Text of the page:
The Crusading Newsman Who Taught Americans to Give to the Poor

In the 1890s, Louis Klopsch’s Christian Herald Insisted That Philanthropy Was Not Only for the Elite, but Was a Duty for Everyday Citizens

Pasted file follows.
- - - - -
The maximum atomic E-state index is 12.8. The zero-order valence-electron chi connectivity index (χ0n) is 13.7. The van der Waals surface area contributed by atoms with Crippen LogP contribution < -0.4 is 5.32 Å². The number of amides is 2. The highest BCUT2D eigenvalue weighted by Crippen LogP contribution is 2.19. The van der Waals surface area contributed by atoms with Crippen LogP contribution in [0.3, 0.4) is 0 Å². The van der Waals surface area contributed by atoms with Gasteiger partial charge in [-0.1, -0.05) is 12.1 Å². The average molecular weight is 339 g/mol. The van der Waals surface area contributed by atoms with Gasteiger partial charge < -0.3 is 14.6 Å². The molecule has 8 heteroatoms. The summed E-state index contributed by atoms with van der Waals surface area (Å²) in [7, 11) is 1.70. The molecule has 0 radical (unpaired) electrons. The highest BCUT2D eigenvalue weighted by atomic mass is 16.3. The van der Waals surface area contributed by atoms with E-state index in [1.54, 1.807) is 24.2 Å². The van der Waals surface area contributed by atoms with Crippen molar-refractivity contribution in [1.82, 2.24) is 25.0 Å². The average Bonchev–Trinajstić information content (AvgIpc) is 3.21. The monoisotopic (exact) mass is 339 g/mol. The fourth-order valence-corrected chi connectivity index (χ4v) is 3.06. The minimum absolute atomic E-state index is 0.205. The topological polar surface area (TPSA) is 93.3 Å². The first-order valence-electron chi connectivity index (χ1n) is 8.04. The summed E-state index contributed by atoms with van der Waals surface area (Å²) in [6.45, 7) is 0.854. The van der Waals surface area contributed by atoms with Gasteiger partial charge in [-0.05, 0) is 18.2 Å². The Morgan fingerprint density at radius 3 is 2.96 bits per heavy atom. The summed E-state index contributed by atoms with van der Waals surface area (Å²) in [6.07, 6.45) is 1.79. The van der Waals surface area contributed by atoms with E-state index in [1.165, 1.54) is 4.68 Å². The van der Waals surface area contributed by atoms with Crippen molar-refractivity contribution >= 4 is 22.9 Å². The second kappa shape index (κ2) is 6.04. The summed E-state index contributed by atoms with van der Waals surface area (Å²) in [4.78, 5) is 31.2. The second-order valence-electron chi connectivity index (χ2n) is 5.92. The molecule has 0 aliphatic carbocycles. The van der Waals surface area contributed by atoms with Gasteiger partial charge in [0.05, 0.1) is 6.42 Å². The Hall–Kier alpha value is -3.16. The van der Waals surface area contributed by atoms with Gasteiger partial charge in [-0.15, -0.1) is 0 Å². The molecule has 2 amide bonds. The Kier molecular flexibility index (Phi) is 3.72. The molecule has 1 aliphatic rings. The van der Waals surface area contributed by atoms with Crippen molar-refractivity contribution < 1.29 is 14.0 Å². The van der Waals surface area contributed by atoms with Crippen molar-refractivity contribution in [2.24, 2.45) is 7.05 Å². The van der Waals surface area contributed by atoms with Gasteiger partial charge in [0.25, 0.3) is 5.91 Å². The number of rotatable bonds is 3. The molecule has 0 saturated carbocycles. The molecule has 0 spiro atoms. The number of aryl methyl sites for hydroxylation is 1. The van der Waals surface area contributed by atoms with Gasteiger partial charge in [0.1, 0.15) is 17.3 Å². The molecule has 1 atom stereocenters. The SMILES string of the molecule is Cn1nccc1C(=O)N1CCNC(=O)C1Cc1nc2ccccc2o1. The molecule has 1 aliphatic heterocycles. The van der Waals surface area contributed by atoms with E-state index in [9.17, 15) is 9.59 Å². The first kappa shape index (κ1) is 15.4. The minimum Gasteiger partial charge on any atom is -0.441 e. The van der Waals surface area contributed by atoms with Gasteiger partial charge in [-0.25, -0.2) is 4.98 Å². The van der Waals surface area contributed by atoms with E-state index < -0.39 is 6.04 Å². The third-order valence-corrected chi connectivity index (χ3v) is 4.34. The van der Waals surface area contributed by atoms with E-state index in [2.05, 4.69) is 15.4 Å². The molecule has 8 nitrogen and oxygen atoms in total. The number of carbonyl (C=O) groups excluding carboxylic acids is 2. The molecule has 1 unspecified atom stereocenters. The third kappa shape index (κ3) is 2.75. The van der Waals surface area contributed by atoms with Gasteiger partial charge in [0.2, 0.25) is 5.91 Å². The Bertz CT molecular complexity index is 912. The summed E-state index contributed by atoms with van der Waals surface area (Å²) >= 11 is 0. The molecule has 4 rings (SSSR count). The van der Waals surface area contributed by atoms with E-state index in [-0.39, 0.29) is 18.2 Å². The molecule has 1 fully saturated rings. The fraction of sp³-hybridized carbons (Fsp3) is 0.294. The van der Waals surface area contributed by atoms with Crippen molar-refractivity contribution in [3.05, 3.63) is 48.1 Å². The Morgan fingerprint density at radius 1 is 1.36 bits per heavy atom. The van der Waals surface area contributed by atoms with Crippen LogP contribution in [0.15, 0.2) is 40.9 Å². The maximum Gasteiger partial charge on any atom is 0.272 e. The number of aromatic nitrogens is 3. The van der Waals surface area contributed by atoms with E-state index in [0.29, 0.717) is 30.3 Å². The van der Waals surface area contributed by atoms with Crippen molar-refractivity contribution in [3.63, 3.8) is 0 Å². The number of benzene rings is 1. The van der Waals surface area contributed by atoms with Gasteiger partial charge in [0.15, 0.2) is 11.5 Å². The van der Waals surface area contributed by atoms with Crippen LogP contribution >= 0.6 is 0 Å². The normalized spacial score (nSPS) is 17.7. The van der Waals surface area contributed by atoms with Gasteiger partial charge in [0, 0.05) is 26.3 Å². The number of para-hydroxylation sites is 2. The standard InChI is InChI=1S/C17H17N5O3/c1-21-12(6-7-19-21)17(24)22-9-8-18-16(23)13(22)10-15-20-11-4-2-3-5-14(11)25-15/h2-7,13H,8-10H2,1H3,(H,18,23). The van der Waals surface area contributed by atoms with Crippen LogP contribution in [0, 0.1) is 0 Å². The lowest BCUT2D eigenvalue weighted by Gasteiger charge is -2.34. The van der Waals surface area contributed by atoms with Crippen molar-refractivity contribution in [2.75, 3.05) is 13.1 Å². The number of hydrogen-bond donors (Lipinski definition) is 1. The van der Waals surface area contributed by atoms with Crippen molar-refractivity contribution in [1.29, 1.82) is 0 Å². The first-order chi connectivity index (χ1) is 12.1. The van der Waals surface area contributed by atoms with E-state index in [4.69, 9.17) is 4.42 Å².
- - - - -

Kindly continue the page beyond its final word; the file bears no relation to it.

On May 10, 1900, the Navy steamship Quito sailed from Brooklyn, New York, to deliver 5,000 tons of corn and seeds to the “starving multitudes” of India. This “great work of rescue” was the brainchild of Louis Klopsch, proprietor of the Christian Herald—the most influential religious newspaper in the United States. Since his purchase of the publication in 1890, the enterprising Klopsch and his editorial partner, the charismatic Brooklyn preacher Thomas De Witt Talmage, had combined scriptural injunctions about charity with emerging technologies of modern journalism—gripping headlines, heartrending reporting, …

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